Inductive Reasoning (Definition + Examples)

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Published by:
Practical Psychology
Kristen Clure
Reviewed by:
Kristen Clure, M.A.

When faced with stress, how do you determine the best way to alleviate it? Do you go for a run? Eat something? Listen to loud music? Your choices are often influenced by recalling which solutions have consistently provided relief.

For many people, deciding how to deal with emotions or what they should do next requires looking back to past experiences. If a quick walk around the block made you feel better after a stressful day, you may decide to take a quick walk around the block the next time you have a stressful day. This decision-making process, concluding previous experiences, is known as inductive reasoning.

What is Inductive Reasoning?

Inductive reasoning is a method where specific observations or experiences are used to reach a broader, general conclusion. In contrast to deductive reasoning, which starts with a general statement and examines the possibilities to reach a specific conclusion, inductive reasoning begins with specific examples and tries to form a general rule.

Consider the example I presented earlier:

Premise A: Your mother told you that walking around the block would be good for stress relief.

Premise B: Your doctor recommends 30 minutes of walking daily to relieve stress.

Premise C: Last week, after a stressful day, you walked around the block and felt better.

From these observations, you might conclude that 30 minutes of walking around the block will help alleviate stress.

In essence, inductive reasoning uses individual observations and experiences to formulate more general conclusions.

For inductive reasoning to work, you must collect past experiences and observations. We do this naturally, just by living! Then, when you encounter a situation similar to these past experiences, you draw on them for a better picture of outcomes.

For example, maybe you have dealt with little siblings or cousins who respond to certain reinforcements or punishments in certain ways. When you get a job as a teacher, you may draw on those experiences when you make decisions about discipline because you have concluded that all children respond well to one strategy or another.

inductive reasoning

Who is the Father of Inductive Reasoning?

Francis Bacon is considered the father of inductive reasoning, as he is considered the father of empiricism. Empiricism is the theory that all of our knowledge is pulled from our experiences and senses (as opposed to more innate knowledge.) Inductive reasoning uses our senses and experiences to make judgments.

Characteristics of Inductive Reasoning

If you understand deductive reasoningyou might notice that the induction process isn’t as solid.

Rather than using broad generalizations, induction takes single experiences or facts as premises. This premise could be something you’ve personally experienced or witnessed or an experience told to you by a friend, parent, TV personality, etc.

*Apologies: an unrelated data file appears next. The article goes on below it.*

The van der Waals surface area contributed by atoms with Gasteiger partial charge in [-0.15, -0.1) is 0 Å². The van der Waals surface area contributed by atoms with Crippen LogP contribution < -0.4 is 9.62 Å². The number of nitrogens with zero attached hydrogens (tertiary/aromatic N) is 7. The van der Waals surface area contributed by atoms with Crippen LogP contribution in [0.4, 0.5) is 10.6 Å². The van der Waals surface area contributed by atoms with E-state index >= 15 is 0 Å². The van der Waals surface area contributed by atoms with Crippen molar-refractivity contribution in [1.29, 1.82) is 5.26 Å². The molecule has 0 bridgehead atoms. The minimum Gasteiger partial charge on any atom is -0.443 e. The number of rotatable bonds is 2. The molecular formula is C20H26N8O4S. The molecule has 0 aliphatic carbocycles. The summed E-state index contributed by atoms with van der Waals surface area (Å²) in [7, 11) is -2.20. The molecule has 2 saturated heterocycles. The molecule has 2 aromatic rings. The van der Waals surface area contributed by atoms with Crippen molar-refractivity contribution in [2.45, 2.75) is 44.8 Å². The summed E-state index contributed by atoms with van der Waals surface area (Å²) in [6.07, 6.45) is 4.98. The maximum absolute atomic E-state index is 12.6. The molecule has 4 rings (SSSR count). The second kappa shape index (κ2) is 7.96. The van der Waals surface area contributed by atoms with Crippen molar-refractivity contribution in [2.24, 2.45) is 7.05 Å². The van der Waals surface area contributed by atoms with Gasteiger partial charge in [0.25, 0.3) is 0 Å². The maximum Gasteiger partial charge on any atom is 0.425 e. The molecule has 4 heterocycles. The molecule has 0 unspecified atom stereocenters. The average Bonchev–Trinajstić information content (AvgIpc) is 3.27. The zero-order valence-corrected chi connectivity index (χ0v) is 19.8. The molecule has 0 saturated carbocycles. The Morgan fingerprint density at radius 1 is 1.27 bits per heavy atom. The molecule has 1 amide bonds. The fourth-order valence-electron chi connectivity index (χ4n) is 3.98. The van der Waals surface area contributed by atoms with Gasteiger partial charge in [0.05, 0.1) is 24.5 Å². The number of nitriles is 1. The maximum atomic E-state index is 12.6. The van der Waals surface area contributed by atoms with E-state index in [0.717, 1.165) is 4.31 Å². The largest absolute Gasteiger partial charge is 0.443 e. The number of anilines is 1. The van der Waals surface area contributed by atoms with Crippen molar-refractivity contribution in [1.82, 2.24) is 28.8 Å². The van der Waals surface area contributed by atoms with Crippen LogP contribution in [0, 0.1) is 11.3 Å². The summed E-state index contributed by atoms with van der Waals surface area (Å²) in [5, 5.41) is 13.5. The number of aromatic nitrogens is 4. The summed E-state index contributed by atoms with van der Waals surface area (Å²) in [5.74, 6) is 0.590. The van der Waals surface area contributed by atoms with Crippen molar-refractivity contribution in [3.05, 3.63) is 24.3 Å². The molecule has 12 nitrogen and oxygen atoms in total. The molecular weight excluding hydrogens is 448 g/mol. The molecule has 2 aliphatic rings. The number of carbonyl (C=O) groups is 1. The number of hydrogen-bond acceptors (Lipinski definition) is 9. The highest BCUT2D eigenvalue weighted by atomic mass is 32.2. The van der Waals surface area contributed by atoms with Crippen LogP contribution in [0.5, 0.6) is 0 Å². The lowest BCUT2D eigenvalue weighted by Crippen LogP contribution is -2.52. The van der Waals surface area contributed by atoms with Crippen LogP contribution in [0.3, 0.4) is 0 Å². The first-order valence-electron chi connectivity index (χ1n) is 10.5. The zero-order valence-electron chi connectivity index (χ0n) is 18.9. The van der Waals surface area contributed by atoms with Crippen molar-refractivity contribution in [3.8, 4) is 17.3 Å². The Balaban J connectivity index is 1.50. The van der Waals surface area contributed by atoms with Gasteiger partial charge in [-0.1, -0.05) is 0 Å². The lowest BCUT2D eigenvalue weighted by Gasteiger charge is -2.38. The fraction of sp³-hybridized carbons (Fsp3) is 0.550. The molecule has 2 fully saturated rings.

The premises provide some evidence to build a conclusion. You might think, “But the conclusion might not be true if you’re just pulling from a one-time occurrence or a handful of experiences.” To that, I say you are right.

Conclusions derived from induction don’t make them the truth. They show the probability of an event occurring. Sure, you are likely to feel better after you’ve walked around the block, but there is no solid guarantee that you will feel less stressed after your next walk.

There are problems within induction (I’ll speak to those later,) but often, our inductive reasoning helps us make the best choices for ourselves. If we find ourselves taking a walk and still feeling stressed, we may use inductive reasoning to break down what other events could affect our stress, our walk, and the connection between the two.

Of course, the statement that “inductive reasoning generally gives us a usable conclusion” is a conclusion derived from inductive reasoning itself.

Exploring the Philosophies Behind Inductive Reasoning

The concept of inductive reasoning has been deeply entwined with philosophical discourse since its inception. Philosophers have contemplated and debated the nature, validity, and limitations of induction. Delving into the philosophical underpinnings of inductive reasoning can offer a richer understanding of the topic.

  • David Hume and the Problem of Induction: The Scottish philosopher David Hume is perhaps the most famous critic of inductive reasoning. In the 18th century, he posed the "Problem of Induction," which questions the logical justification for making predictions based on past experiences. He argued that we cannot rationally justify the belief that the future will resemble the past, making all inductive conclusions inherently uncertain.
  • Karl Popper and Falsifiability: 20th-century philosopher Karl Popper proposed a significant shift in scientific methodology, emphasizing falsifiability over verification. Rather than using induction to confirm hypotheses, he believed science should aim to falsify them. For Popper, no number of positive outcomes can confirm a scientific theory, but a single counterexample can disprove it.
  • Bayesianism: Rooted in the work of the 18th-century statistician and minister Thomas Bayes, Bayesianism is a philosophical approach to probability and induction. Bayesianism focuses on how subjective beliefs should evolve in the light of new evidence. It uses a mathematical framework to incorporate prior beliefs with new evidence to arrive at posterior beliefs.